Sunday, August 12, 2012

Unplugged for Four Days

An I-phone, an I-pad and a laptop computer are woven into my daily routine. I am rarely if ever without one of them in my possession from the time I wake until I call it a day. That changed briefly at the end of July when I left the laptop and I-pad at home and flew to a location in Northern Ontario devoid of cell towers - a place where my I-phone was as useless as a cassette in an I-pod.

I was surprised at how easy it was to drop out of the digital age. I and three fishing partners climbed into a De Havilland "Beaver" float plane and were flown 170 miles north of Nestor Falls, Ontario to Keeper Lake. The "Beaver" had spent most of its useful life flying around Iceland but had somehow made its way back to Canada where it had been built decades earlier. An air speed of around 105 mph and a scruffy bearded bush pilot made it feel like we were chugging along at 3000 feet in an old pickup truck. Clear sunny weather provided a great aerial view of the terrain changing from one with a sparse population to one without roads or any population. As the plane's pontoons softly touched down and slide along the lake's crystal clear water our expectations, fueled by the fly-in service's marketing material, were that we were going to have an unbelievable fishing experience.

Teamwork driven by the desire to fish helped us quickly unload the plane and haul everything up a small hill to our home for the next four days - a solar and propane powered cabin. After unpacking our food and supplies we quickly gathered our fishing gear and headed down to the dock. We set up two boats with fishing equipment and bait and within minutes we were fishing. Being from Illinois, where the anticipation of catching fish always exceeds the actual catching, we were ready for a change.

Over the next four days the promises made in the marketing material became reality as we collectively hauled in hundreds of walleye pike. We were as giddy as teenage boys as we yelled out "fish on" each time we hooked, landed and then released most of the fish we caught. Keeping and filleting just enough each day for our evening meals we feasted on walleye dishes never before cooked and served in northern Ontario - walleye fish tacos with guacamole and mango salsa and Thai green curry walleye with basmati rice and baby bok-choy. From our propane powered oven the perfume of cinnamon rolls, chocolate brownies and an apple gallette drifted across Keeper Lake during our stay. We ate very well indeed.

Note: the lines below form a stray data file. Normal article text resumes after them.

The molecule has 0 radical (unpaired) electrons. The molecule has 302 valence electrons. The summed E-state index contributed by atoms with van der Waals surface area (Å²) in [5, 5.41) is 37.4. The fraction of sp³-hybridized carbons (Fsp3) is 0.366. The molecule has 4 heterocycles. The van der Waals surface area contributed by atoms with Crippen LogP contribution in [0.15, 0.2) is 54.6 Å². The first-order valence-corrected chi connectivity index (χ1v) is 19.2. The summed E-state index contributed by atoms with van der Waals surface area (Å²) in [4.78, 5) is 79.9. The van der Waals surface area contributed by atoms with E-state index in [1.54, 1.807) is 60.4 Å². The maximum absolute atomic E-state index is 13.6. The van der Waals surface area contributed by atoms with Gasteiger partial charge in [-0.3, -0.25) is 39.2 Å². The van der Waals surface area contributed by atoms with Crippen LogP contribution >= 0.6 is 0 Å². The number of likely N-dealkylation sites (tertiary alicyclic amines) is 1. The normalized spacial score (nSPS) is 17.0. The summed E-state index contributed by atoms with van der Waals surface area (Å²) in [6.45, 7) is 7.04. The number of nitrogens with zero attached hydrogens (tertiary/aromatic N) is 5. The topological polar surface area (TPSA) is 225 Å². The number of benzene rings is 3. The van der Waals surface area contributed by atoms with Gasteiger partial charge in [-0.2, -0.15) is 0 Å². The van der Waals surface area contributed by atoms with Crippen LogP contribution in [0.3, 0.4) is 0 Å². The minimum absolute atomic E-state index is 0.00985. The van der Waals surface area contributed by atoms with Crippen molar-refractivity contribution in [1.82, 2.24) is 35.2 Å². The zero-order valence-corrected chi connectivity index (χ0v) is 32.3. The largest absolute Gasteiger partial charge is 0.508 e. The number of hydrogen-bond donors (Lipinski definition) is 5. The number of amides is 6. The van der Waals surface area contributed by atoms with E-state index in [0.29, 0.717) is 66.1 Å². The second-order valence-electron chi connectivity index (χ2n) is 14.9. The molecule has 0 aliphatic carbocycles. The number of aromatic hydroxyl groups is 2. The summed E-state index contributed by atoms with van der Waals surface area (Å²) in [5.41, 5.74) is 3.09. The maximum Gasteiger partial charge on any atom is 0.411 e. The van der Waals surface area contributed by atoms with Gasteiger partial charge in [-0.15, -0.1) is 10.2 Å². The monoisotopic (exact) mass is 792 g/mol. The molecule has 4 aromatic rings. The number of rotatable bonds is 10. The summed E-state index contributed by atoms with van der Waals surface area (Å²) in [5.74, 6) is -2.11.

Following each day of fishing and dining we gathered around a table, lit by lights powered by solar charged batteries, to pair up and play cards. Good natured ribbing fueled by a few beers was routine. One team would eventually win and we would all turn in feeling fortunate to be in this remote location having the time of our lives. As we slipped off to sleep we may have all had different thoughts but I can guarantee you that none of us were thinking about our cell phone or the internet. Our cell phones, which were turned off and stowed in our bags on the day we arrived, had been sound asleep for days.

Dropping out of the digital age was like a trip back in time - a time when people talked to each other and their thumbs were used for more than texting. We had the chance to laugh and joke like young boys enjoying summer days that seemed to last forever. Escaping from emails, Google searches, the latest world news, phone calls and the constant checking of a smart phone was not a hardship but a blessing. I hope each of you plans and enjoys an escape from your digital devices in the near future.

Stay safe.


  1. Great Story. We use to catch walleye on Lake Winnebago in Fond du Lac, WI.
    Cuz' Lee